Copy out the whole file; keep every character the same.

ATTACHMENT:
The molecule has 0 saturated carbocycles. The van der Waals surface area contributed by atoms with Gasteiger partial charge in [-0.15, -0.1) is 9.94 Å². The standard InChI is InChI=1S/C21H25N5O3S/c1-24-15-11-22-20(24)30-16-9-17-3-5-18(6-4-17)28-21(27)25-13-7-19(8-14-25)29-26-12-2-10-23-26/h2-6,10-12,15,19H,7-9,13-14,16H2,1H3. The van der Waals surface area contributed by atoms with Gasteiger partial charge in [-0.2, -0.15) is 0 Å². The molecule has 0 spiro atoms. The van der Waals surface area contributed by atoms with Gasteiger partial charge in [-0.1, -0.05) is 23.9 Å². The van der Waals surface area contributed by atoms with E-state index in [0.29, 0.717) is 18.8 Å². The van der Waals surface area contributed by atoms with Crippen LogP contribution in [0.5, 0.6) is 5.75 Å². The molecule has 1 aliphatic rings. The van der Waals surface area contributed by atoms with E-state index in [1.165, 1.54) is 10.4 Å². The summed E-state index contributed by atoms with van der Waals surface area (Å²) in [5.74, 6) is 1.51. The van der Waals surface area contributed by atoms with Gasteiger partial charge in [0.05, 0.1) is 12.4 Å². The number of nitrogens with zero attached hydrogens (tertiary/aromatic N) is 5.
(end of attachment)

The molecule has 0 saturated carbocycles. The van der Waals surface area contributed by atoms with Gasteiger partial charge in [-0.15, -0.1) is 9.94 Å². The standard InChI is InChI=1S/C21H25N5O3S/c1-24-15-11-22-20(24)30-16-9-17-3-5-18(6-4-17)28-21(27)25-13-7-19(8-14-25)29-26-12-2-10-23-26/h2-6,10-12,15,19H,7-9,13-14,16H2,1H3. The van der Waals surface area contributed by atoms with Gasteiger partial charge in [-0.2, -0.15) is 0 Å². The molecule has 0 spiro atoms. The van der Waals surface area contributed by atoms with Gasteiger partial charge in [-0.1, -0.05) is 23.9 Å². The van der Waals surface area contributed by atoms with E-state index in [0.29, 0.717) is 18.8 Å². The van der Waals surface area contributed by atoms with Crippen LogP contribution in [0.5, 0.6) is 5.75 Å². The molecule has 1 aliphatic rings. The van der Waals surface area contributed by atoms with E-state index in [1.165, 1.54) is 10.4 Å². The summed E-state index contributed by atoms with van der Waals surface area (Å²) in [5.74, 6) is 1.51. The van der Waals surface area contributed by atoms with Gasteiger partial charge in [0.05, 0.1) is 12.4 Å². The number of nitrogens with zero attached hydrogens (tertiary/aromatic N) is 5.